Home Gambling The Council shifts the boundaries of the game | Geelong Independent

The Council shifts the boundaries of the game | Geelong Independent

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The City of Greater Geelong has adopted a policy of minimizing harm from gambling as it moves from its previous electronic gambling policy to encompass games of chance of all types rather than just slot machines, also known as electronic game machines (EGM).

According to data from the Victorian Gambling and Casino Control Commission (VGCCC), $2.85 billion has been lost on poker machines in Greater Geelong alone in the 30 years since their introduction. Total losses from all forms of gambling during this period push this number even higher.

The policy aims to balance the right to this legal form of revenue-generating entertainment, with the need to promote well-being and address the harm gambling can have on individuals, loved ones and the wider community.

He will advise both Council and the City on all matters surrounding gaming in the area, including responding to requests to the VGCCC to install new EGMs.

Guided by the principles of harm minimization, the policy focuses on reducing the demand for gambling by supporting and promoting alternatives to gambling; reduce supply through the promotion of sound evidence-based planning; and reduce harm by promoting community connection and safety.

The City will assist community or sports clubs/organizations that wish to move away from EGMs or end financial dependence on sponsorship or gambling revenue.

Organizations, clubs and groups that do not receive gaming revenue will be given priority in the council’s community grants program. Gaming activities and slot machine facilities will not receive subsidies.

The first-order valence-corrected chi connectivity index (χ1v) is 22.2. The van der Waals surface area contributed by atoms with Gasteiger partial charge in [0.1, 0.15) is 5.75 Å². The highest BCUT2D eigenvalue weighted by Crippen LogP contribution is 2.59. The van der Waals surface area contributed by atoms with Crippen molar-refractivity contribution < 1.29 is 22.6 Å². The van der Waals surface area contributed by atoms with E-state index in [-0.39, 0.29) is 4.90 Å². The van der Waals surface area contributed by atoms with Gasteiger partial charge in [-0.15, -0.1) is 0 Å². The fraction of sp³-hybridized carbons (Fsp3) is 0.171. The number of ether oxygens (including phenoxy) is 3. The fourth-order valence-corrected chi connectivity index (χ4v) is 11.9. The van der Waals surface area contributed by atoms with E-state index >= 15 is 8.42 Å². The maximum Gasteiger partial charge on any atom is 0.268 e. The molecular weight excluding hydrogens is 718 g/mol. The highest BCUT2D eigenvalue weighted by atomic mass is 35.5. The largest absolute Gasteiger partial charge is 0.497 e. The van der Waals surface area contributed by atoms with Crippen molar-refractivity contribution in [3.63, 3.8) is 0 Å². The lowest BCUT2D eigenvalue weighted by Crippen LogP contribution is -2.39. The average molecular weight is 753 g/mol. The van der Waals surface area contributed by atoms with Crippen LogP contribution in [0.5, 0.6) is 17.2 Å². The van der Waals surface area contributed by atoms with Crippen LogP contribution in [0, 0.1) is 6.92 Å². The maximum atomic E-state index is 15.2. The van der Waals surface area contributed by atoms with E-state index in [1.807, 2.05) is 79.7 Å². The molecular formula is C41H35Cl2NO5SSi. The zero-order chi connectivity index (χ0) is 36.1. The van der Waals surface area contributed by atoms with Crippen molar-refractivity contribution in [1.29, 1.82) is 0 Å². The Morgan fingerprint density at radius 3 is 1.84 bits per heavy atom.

Internet filters will be installed and maintained to prevent access to gaming sites on all public wifi in the city.

The Council will ask the Victorian Government to review the current EGM regional cap in Greater Geelong.

Community consultation on the draft policy took place between October 2021 and January 2022, resulting in 69 submissions received. Of these, 40 were supportive, five were neutral and 24 opposed the policy.

Cr Sarah Mansfield, Chair of the Community Health and Aged Care Portfolio, said while not all gambling is harmful, some community members suffer from financial stress, homelessness, poor health and relationship breakdowns.

“The amount of money lost in our municipality is simply staggering,” said Cr Mansfield.

“Problem gambling is a growing concern in our community and it is an issue that particularly affects young people.”

“There are a wide range of views on this subject, but the council has a responsibility to promote and protect the health and well-being of the community and this policy will help us in that endeavour.”

An action plan will now be developed to ensure effective implementation of the policy, involving additional community engagement and education, as well as community grant opportunities for targeted projects.